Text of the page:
Not to be Missed: Michigan Modern

June 19, 2013 · Print This Article

"Rocking Chair", Ralph Rapson

“Rocking Chair”, Ralph Rapson, 1940. © The Estate of Ralph Rapson. Photography by R. H. Hensleigh and Tim Thayer.

You’re not likely to see a better display of the most important architecture and design of the 20th century anywhere else this summer, so the fact that Michigan Modern: Design that Shaped America only focuses on what came out of post war MI is even more remarkable. Starting with Charles Eames and Eero Saarinen’s highly influential submissions for the Organic Design in Home Furnishings at MoMA in 1940, and ending with a recreation of a living space in Mies Van der Roe’s Lafayette Park in Detroit, there are few stones left unturned, yet the map and timeline in the North Gallery proves that  so much editing still had to be done. Focusing primarily on the design and architecture, as well as the automotive industry from 1940 – 1970, MI Modern has original and reproductions of some of the most iconic furniture of the period, Herman Miller textiles of Alexander Girard and Ruth Adler – Schnee, advertisements for Steelcase, Herman Miller and others, and newly created and existing models of iconic buildings throughout Michigan. Encompassing most of the state including the U.P., with a symposium (June 13-16) touring iconic buildings in Broomfield Hills, Detroit and Ann Arbor, Michigan Modern is in many ways a summer blockbuster show, mimicking on a small scale the expansiveness of Documenta, but with everything homegrown. While considering all the Saarinen, Van der Roe, Kahn and Breuer contributions to the design and architectural legacy of Michigan, one sees how (again) much of America’s strength lies in immigration, but even more where unique timing, collaboration, forward thinking, talent and serendipity had a profound and lasting impact on the look and feel of modern America. It is our fortune that so many of these Architectural gems like Lafayette Park, the GM Tech Center, and St. Francis de Sales Church are here in Michigan. It is an exhibition that can keep rewarding the viewer all summer long, able to travel from one building to another at the best time of the year to do so. While they have always been sitting in plain site, MI Modern re emphasizes their importance and in doing so, presents them again to us as new.

 

"Marshmallow Sofa", George Nelson, 1956 for Herman Miller. In Production.

“Marshmallow Sofa”, George Nelson, 1956 for Herman Miller. In Production.

Two complementary shows at Cranbrook Art Museum highlight the lasting influence of Cranbrook at this time in MI History. What to Paint and Why: Modern Painters at Cranbrook, 1936 – 1974, curated by Chad Alligood showcases paintings by alumni and faculty of Cranbrook Academy of Art, offering works that are both in line with and counter the prevailing movements of 20th century art. Likewise, A Driving force: Cranbrook and the Car, curated by Shoshana Resnikoff offers a rare look into Cranbrook’s influence in the auto industry, complete with a stunning and unique Rocket cycle car as well as designs by alum Suzanne Vanderbilt.

 

Michigan Modern: Design that Shaped America is organized by the Michigan State Historic Preservation Office in association with Cranbrook Art Museum and curated by Monica Ponce de Leon and Gregory Saldaña. On View at Cranbrook Art Museum until October 13, 2013.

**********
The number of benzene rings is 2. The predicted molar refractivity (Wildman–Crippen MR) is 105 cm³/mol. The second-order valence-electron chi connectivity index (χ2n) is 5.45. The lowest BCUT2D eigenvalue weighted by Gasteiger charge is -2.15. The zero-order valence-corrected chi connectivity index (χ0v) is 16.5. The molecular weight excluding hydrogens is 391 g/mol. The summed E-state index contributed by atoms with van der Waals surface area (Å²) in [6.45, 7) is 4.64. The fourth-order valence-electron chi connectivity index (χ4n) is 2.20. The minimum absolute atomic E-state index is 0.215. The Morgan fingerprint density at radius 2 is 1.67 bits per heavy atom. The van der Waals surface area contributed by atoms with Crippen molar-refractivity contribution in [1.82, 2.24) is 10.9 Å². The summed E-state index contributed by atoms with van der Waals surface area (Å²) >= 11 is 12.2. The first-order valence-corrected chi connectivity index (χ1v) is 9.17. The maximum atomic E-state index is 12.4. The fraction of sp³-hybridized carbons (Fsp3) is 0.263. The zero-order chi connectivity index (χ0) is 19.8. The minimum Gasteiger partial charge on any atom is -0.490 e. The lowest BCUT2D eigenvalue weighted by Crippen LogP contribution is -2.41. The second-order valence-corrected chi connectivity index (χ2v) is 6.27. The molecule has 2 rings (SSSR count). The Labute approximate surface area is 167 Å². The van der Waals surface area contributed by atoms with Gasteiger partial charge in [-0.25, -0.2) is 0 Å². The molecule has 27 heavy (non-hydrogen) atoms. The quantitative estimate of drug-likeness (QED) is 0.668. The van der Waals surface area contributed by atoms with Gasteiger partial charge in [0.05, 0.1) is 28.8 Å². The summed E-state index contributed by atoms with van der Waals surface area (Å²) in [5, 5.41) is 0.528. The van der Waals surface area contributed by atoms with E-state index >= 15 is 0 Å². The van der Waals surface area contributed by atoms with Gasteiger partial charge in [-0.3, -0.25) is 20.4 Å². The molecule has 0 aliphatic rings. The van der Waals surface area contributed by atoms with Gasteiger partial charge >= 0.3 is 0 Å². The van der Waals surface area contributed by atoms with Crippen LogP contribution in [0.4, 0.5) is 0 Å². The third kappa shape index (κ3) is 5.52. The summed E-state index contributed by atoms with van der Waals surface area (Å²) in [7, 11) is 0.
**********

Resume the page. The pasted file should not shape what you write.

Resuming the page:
Visit Cranbrook Art Museum’s website for more info:

<<http://www.cranbrookart.edu/museum/>>

 

 




Friday Clips 4/10/09

April 10, 2009 · Print This Article

A subjective round-up of the week’s art-world events, news stories, blog links and other happenings in Chicago and beyond that are of note or otherwise got me thinkin’.

*Deathtoll of L’Aquila earthquake in Italy is at 189; the earthquake injured over 1,000 and left thousands more homeless; extensive damage to architectural monuments and artworks in the area deal a severe blow to Italy’s cultural heritage.

*Salander Gallery Director Steven Harvey pleads guilty to falsifying records (via ArtsJournal).

*Robert Delford Brown, performance artist and founder of The First National Church of the Exquisite Panic has died at the age of 78. (New York Times).

*Museum ethics smackdown: Donn Zaretsky’s “What’s Wrong with the AAMD’s Deaccessioning Policy” vs. Christopher Knight’s “What’s Wrong with the Argument Attacking AAMD Policy.” Go Christopher!

*Mies’ Test Cell aka The Gunnery aka The Watchtower: whatever you call it, the Metra wants to tear it down. Edward Lifson tells us why we shouldn’t.

*Economy hurting museum but attendance is up; Museums Do More With Less (Chicago Tribune).

*The Geography of Buzz. (New York Times).

*“I’ve Seen the Future, and It Belongs to the Dead”: Edward Winkleman on whether deceased artists can bring the art market back to life.

*Getty Research Institute Acquires Guerrilla Girl Archives (Culture Monster).

*Ball-Nogues Studio (based in L.A.’s Echo Park) to design Elastic Plastic Sponge for Coachella this year.  It’s a 250 x 25 foot sculpture made of plastic tubing that will mist water on overheated festival-goers, made in collaboration with students at the Southern California Institute of Architecture (Sci Arc). (via Culture Monster).

*Attention all K-12 art and media educators in Chicago, New York, and Los Angeles: applications for Art21′s Art Educators 2009/10, “a yearlong professional development initiative designed to cultivate and support K-12 art educators interested in bringing contemporary art, artists, and themes into their classrooms,” are available now.